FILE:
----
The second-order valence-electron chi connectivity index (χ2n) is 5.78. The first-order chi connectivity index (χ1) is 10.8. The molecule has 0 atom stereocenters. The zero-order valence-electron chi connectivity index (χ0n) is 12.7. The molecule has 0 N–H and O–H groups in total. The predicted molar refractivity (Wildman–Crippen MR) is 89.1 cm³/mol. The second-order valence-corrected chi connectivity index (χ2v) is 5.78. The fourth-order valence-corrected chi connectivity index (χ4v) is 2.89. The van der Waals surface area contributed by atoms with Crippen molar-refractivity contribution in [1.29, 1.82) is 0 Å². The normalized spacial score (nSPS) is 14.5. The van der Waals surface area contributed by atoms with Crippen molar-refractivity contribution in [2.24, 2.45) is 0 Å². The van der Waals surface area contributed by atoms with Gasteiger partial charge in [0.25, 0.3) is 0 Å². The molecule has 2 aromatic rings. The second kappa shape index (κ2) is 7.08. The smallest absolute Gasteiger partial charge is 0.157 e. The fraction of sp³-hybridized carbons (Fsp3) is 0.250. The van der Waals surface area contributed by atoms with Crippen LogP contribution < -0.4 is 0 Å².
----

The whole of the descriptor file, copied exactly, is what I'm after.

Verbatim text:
The second-order valence-electron chi connectivity index (χ2n) is 5.78. The first-order chi connectivity index (χ1) is 10.8. The molecule has 0 atom stereocenters. The zero-order valence-electron chi connectivity index (χ0n) is 12.7. The molecule has 0 N–H and O–H groups in total. The predicted molar refractivity (Wildman–Crippen MR) is 89.1 cm³/mol. The second-order valence-corrected chi connectivity index (χ2v) is 5.78. The fourth-order valence-corrected chi connectivity index (χ4v) is 2.89. The van der Waals surface area contributed by atoms with Crippen molar-refractivity contribution in [1.29, 1.82) is 0 Å². The normalized spacial score (nSPS) is 14.5. The van der Waals surface area contributed by atoms with Crippen molar-refractivity contribution in [2.24, 2.45) is 0 Å². The van der Waals surface area contributed by atoms with Gasteiger partial charge in [0.25, 0.3) is 0 Å². The molecule has 2 aromatic rings. The second kappa shape index (κ2) is 7.08. The smallest absolute Gasteiger partial charge is 0.157 e. The fraction of sp³-hybridized carbons (Fsp3) is 0.250. The van der Waals surface area contributed by atoms with Crippen LogP contribution < -0.4 is 0 Å².